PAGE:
Trees closing down for winter, with winterberries. Photo courtesy of Dana Wilde

The older you get, the more the cold takes the starch out of you. Every winter you have to work a little harder to get your mind right to survive. Not only do you have to break out the sweaters and boots, but you have to revise your whole way of thinking about the back steps, the car windshield, and how quickly you can get your bones to cooperate with climbing out of bed.

You even have to adjust your attitude to the scenery. In summer the birch, maple and ash trees are full-looking and green, the chickadees vanish in the leaves, and you get used to a feeling of abundance. But in winter, the trees look like skeletons, the nuthatches walk around weirdly upside down on the gray trunks, and you’re face to face with the fact that the world has given up the ghost. Even sounds die in the snow.

The deciduous trees like oak, maple and beech — the ones whose leaves fall off — have ceased gathering light for food and are as good as dead. Since the leaves are gone, no light is being absorbed by chlorophyll to provide energy for turning carbon dioxide and water into oxygen and carbohydrates. The sap has receded to the roots in the underworld, and the bark, trunk and branches seem lifeless. They’re said to be dormant, which literally means “sleeping” from French, and biologically means having suspended operations.

But even during the deepest sleep in nature, things are happening. The pines, spruces and hemlocks — the evergreens — still slowly photosynthesize food through their needles. And the deciduous trees look frozen, but aren’t. They protect themselves from the cold through a process called “supercooling.” In the fall, as the leaves begin to senesce, or grow old, the sugars the tree produces go unused and instead are stored. When winter descends, the sugars act like antifreeze and can prevent ice crystals from forming in temperatures as low minus 40.

North of us where it gets colder still, an invisible system called “intracellular dehydration” kicks in for some trees. Water freezes, not inside the living cells, but in the spaces between them; in the process, moisture is sucked from the cells, which, being dry, can’t freeze, and so the living tissue remains intact even in the dead of winter.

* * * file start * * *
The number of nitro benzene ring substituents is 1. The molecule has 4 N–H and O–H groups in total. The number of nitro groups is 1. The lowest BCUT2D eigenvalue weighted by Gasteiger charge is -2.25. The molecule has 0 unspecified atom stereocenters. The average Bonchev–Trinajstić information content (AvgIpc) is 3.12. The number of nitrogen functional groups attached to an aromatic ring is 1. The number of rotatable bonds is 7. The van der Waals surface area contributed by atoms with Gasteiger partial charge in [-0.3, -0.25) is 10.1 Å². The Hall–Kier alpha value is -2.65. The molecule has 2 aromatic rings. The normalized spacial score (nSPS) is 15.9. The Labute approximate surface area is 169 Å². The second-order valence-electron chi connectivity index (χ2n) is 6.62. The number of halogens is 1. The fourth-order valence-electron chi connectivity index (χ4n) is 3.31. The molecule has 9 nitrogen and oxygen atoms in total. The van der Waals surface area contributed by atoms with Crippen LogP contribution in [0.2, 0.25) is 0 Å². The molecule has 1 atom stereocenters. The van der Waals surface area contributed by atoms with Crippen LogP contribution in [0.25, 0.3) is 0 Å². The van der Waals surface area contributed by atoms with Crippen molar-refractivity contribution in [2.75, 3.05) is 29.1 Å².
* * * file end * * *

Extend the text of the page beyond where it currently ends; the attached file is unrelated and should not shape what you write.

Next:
By about mid-March, when sunlight increases and the days get warmer, the sap returns from underground. The buds, which are prepared before winter comes, start to generate new leaves for collecting light and producing carbohydrates again.

The amazing thing about this cycle is its inevitability. It never fails. The maple by my driveway seems lifeless from December on, but then in March its buds redden and it lives again.

There’s no way to know how, or if, trees concern themselves with all this, although recent research suggest plants have some kind of sentience — altogether unlike ours, no doubt. Or maybe, not completely unlike. They seem to have a disposition in their bones, as it were, to cooperate with winter. They seem to gain from it. You’d swear that maple loves its appointed times.

 

Dana Wilde lives in Troy. You can contact him at [email protected]. His recent book is “Summer to Fall: Notes and Numina from the Maine Woods,” available from North Country Press. Backyard Naturalist appears the second and fourth Thursdays each month.


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